by: Craig Lucie Updated:
ATLANTA - MARTA police is investigating local designers after they took over a MARTA station for a fashion show and converted into catwalk without getting caught.
The pop-up fashion show was titled “Boys Don’t Cry,” which is why someone spray painted a “no smoking” sign to read “no crying.”
A local filmmaker made the three minute video for the designers (b).Rick and Dieter last month. It showed models coming out of the elevator and turning the Buckhead MARTA station into a packed catwalk.
“It doesn’t look like it was authorized,” a MARTA rider told Channel 2’s Craig Lucie after viewing the video.
MARTA didn’t authorize it. They found out about it Thursday morning.
When Lucie asked MARTA where security was and how did they pull it off, MARTA sent this statement:
"MARTA has historically been a strong supporter of the Arts and often partners with a host of cultural organizations to sponsor events on our property. However, the activities that took place at Buckhead Station last month were not approved or condoned. We take this situation very seriously and the incident is currently under investigation by the MARTA Police Department."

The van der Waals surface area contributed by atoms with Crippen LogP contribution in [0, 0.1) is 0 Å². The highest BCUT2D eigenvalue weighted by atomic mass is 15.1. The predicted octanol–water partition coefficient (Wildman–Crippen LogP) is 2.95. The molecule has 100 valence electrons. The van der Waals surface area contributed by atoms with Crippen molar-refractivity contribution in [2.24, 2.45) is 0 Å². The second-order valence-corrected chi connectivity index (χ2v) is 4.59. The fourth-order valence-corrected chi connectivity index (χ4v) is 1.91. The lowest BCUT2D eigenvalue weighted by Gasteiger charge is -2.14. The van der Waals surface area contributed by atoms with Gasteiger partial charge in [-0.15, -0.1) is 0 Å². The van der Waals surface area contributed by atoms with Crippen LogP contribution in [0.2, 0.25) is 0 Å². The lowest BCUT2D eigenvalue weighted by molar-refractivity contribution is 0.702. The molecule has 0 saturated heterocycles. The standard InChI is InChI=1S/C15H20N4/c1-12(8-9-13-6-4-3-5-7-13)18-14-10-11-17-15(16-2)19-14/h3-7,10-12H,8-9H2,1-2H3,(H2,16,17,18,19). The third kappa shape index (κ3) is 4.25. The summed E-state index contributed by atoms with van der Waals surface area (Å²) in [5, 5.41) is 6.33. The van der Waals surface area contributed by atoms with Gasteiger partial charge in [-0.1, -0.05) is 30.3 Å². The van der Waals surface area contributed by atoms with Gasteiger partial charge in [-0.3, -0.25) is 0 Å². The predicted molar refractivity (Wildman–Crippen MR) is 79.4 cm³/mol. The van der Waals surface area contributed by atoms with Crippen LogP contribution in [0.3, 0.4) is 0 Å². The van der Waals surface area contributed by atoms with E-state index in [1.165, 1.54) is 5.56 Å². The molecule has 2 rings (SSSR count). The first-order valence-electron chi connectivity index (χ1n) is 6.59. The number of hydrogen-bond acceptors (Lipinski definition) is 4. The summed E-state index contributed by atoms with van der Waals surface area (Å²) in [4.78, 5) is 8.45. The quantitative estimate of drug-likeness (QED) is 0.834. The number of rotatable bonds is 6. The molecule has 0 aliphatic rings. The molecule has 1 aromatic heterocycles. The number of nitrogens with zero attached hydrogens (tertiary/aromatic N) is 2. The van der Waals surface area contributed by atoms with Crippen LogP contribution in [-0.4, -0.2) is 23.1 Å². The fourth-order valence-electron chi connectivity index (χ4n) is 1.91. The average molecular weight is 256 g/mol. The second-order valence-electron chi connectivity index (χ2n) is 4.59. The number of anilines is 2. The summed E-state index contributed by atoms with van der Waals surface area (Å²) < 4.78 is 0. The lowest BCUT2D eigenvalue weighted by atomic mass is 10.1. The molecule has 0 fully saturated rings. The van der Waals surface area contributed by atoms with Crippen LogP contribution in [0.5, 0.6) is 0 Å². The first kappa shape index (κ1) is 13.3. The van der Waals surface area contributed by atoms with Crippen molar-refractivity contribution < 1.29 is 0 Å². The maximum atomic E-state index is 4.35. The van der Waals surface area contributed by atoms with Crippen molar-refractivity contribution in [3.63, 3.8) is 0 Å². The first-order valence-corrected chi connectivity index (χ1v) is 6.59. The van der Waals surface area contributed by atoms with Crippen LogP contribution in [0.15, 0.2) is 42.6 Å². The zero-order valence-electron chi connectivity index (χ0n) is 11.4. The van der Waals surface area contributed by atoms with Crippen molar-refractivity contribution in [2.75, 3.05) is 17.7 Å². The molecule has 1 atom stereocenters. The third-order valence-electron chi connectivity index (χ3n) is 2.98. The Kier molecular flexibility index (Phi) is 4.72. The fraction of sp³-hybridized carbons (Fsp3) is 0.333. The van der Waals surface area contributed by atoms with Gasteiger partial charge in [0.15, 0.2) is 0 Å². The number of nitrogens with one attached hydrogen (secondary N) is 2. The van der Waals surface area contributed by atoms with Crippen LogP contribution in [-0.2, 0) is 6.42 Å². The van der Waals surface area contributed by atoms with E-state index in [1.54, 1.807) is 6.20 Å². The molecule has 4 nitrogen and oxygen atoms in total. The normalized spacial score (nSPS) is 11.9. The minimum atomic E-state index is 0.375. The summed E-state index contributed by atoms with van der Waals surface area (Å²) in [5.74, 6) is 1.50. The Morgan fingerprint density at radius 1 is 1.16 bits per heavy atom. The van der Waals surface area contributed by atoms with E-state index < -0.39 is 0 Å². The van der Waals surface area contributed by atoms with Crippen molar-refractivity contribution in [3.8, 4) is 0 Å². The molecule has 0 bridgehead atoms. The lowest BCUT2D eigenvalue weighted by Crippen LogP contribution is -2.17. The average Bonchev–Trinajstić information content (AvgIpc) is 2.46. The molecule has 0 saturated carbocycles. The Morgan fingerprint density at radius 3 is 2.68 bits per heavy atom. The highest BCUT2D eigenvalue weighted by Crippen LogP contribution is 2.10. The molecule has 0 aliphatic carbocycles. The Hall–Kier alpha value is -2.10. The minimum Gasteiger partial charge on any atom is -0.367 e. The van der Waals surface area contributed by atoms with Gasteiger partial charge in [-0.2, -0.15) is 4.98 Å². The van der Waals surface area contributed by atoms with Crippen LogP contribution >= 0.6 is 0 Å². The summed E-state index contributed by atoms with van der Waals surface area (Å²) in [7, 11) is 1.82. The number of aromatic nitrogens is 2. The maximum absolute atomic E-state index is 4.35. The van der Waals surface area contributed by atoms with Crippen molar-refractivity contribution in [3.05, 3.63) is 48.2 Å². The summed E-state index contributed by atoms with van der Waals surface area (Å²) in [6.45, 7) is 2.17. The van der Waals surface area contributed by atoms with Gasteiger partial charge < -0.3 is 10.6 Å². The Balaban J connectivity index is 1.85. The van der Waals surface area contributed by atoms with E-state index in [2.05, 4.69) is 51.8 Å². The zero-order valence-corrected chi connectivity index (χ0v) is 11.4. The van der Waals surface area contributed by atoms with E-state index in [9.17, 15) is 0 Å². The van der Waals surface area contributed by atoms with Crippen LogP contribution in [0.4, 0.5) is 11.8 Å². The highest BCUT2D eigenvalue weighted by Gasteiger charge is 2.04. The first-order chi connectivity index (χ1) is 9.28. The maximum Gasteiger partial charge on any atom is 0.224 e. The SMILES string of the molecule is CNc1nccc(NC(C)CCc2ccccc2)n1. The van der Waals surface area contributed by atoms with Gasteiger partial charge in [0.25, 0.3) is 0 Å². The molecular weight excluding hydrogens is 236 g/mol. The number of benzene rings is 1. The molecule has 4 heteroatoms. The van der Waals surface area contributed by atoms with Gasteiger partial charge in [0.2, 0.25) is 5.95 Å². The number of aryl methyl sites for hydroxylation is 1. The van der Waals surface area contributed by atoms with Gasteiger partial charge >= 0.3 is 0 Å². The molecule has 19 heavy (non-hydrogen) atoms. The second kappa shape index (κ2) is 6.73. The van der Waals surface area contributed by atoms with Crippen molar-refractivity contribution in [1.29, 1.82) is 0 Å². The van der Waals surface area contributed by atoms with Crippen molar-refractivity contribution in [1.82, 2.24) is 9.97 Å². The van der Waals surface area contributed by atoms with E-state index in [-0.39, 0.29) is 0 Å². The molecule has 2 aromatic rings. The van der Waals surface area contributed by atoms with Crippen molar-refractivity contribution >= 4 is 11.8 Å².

The local designers who put it together also declined an on-camera interview with Lucie, but sent him this statement.
“No one was harmed; no major damage was done to any infrastructure. It was about art... Can't imagine why anyone would not be happy about it? Boys Don't Cry was engineered to be a jolt to the system. Calling all to find the ambition in themselves to come forth as contributing members of this journey toward progressive society. The future won't bring itself. It's totally up to us. We went through the proper steps of reach out to Marta, they never responded to us. As well, we distributed invitations throughout the summer so people all throughout the city were aware so quite possibly one of them is responsible for the vandalism, which we have heard has been removed. Our focal point is innovation, unity and forward thinking. Again we say that no one was harmed at worst case every spectator left with an open mind.”
A MARTA spokesperson told Lucie that he was not aware of the designers trying to contact them and is asking them to reach out to him again so they can talk about it.
Since fashion has always pushed the envelope, Lucie had to ask someone in the business their thoughts.
“I think it’s a hot mess. It was cool, and they were able to pull it off underground, but the clothes were a no go. A no go for me. It look liked it was from Goodwill or a dumpster something like that,” said Chico Bailey.